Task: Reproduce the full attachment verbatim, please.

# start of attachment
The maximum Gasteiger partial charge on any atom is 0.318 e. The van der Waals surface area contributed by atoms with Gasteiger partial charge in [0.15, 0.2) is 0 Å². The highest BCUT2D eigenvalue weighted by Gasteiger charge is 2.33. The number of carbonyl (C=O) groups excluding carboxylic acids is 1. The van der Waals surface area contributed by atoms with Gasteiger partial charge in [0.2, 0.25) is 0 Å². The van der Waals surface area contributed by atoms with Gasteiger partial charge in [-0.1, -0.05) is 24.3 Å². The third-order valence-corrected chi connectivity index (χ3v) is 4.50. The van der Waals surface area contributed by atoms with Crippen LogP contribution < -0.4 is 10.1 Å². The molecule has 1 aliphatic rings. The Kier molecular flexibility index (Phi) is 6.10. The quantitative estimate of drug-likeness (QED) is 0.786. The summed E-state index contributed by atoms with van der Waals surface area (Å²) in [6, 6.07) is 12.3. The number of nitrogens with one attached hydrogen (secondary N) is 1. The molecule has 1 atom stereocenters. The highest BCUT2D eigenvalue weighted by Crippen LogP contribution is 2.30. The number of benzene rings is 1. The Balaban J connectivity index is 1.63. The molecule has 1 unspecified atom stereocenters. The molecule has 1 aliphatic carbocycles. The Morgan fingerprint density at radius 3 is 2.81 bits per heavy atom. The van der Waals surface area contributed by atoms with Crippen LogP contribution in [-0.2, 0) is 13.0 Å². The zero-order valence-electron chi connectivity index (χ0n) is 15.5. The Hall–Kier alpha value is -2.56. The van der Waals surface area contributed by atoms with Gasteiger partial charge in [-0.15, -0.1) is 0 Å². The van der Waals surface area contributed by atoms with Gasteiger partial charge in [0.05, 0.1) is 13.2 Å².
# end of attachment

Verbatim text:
The maximum Gasteiger partial charge on any atom is 0.318 e. The van der Waals surface area contributed by atoms with Gasteiger partial charge in [0.15, 0.2) is 0 Å². The highest BCUT2D eigenvalue weighted by Gasteiger charge is 2.33. The number of carbonyl (C=O) groups excluding carboxylic acids is 1. The van der Waals surface area contributed by atoms with Gasteiger partial charge in [0.2, 0.25) is 0 Å². The van der Waals surface area contributed by atoms with Gasteiger partial charge in [-0.1, -0.05) is 24.3 Å². The third-order valence-corrected chi connectivity index (χ3v) is 4.50. The van der Waals surface area contributed by atoms with Crippen LogP contribution < -0.4 is 10.1 Å². The molecule has 1 aliphatic rings. The Kier molecular flexibility index (Phi) is 6.10. The quantitative estimate of drug-likeness (QED) is 0.786. The summed E-state index contributed by atoms with van der Waals surface area (Å²) in [6, 6.07) is 12.3. The number of nitrogens with one attached hydrogen (secondary N) is 1. The molecule has 1 atom stereocenters. The highest BCUT2D eigenvalue weighted by Crippen LogP contribution is 2.30. The number of benzene rings is 1. The Balaban J connectivity index is 1.63. The molecule has 1 unspecified atom stereocenters. The molecule has 1 aliphatic carbocycles. The Morgan fingerprint density at radius 3 is 2.81 bits per heavy atom. The van der Waals surface area contributed by atoms with Crippen LogP contribution in [-0.2, 0) is 13.0 Å². The zero-order valence-electron chi connectivity index (χ0n) is 15.5. The Hall–Kier alpha value is -2.56. The van der Waals surface area contributed by atoms with Gasteiger partial charge in [-0.15, -0.1) is 0 Å². The van der Waals surface area contributed by atoms with Gasteiger partial charge in [0.05, 0.1) is 13.2 Å².